As your partial use of scripture quotes show you have not been shown the way to honestly read all of the pertinent passage. Lets start with the first J17:17,18, you also need to read J.17: 19 referring to Consecrating the apostles to the truth. 1 tim. 2,5 finish with 6, and 7 proof of Authority given to him,(but you probably have issues with authority?) by Christ.
    I would like to keep this short so please read Mt 18 15-20 all of it. 
    I would guess that you are Non-denominational or Eclu, just curious:
    Also you might find “The Catholic Verses” by Dave Armstrong.

  • MaryK

    Peace II:  There are a number of statements in yours that i could counter, but I won’t – not because i don’t have an answer, but even if i did, it would fall on ears that filter what they hear.  But i will mention only two of the things you commented on. 

    First, my answer was to EdJohnShaw, where he said,”Roman Catholics they love statues, Mary, Rosary, the Pope, no contraception, no divorce, lots of children.” i didn’t take each of these in depth, this is not the forum to write a book, but i answered simply.  You took issue with one sentence in my reply to him on that point.  Second, the “Scriptures” that Paul and Silas taught were the Old Testament, probably the prophets.  There were no New Testament scriptures then so people were taught by word of mouth by the apostles who received the Word from Jesus.

    Before i converted to the Catholic Faith, i held most of the same beliefs you talk about, but especially i believed all the sinister things about Catholics that the protestant mind can think of.  I prayed for truth, and God answered my prayer in His way.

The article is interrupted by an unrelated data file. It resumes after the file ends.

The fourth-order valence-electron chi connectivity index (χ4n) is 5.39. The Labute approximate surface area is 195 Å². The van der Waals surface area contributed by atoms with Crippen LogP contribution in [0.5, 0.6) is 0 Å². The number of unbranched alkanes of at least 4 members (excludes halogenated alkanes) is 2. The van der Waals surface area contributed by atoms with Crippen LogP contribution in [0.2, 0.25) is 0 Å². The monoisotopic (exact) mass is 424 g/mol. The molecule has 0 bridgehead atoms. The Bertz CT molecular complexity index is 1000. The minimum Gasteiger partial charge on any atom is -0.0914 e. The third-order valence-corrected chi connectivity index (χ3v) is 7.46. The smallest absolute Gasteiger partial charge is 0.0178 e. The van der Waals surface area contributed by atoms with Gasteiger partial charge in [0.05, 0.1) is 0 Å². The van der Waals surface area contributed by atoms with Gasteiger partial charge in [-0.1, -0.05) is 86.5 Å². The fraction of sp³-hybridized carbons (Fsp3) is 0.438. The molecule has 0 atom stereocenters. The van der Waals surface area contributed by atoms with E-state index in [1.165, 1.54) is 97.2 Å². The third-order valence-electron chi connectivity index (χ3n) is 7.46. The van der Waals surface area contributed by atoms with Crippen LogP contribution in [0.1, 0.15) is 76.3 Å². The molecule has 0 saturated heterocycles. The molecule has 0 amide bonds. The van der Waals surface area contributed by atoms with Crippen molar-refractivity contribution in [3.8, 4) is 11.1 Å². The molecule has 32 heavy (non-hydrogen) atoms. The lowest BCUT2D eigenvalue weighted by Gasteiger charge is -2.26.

I was told a story once, and i’ll be brief in recounting it to you.  “There was once a man and woman strolling down the sidewalk of a city, looking into windows to see what was going on.  They came to one window and saw many people inside doing weird things, like standing up, sitting down, kneeling, making the sign of the cross on their foreheads.  The man and woman talked to one another about the strange goings on inside, and came up with so many ideas, like – maybe they are devil worshippers; maybe they are planning some terrible catastrophe; maybe it’s a cult.”  So, after listing many, many things they hurried on without ever going in to find out for themselves what was happening. All they did was tell others their conclusions, and they told others. . .  – for 500 years.

    If you want to know what Catholics REALLY believe, go inside and sit awhile.  I will thank God for the rest of my life that i did, and i continuously pray for understanding, peace and unity in the family of God.

  • arthurkraftii

    to Mary and Peace 11 just a quick add on Catholics do exactly what you say they never attack another religion, they simply’ ask that the whole scripture be read correctly. Here are a couple of points that you can find in the writings of Luther in his first works (available free on Amazon)  and Calvin (also free on Amazon) All authority is His (Luther’s) and then the person’s reading the bible so what ever they think it means. and Calvin who thinks your trip to Heaven or Hell is predetermined before you are born and nothing you can do changes it.( why go to this church?)

  • Marychasteen

    Beautifully said…

  • “…why should the “converts” have all the fun?” What a hoot- I’ve been telling my convert friends for years that “converts have all the fun.”

  • Jcan929

     They offered what? ? ? Their opinion grounded in what ? ? ? By whose authority? ? ?

  • MaryK

    The Mass readings yesterday [May 13] from the Gospel of John, Ch15, tells us about loving one another – that those who live in God’s love remain in him, and he promised,  “I have told you this so that my joy may be in you and your joy might be complete.”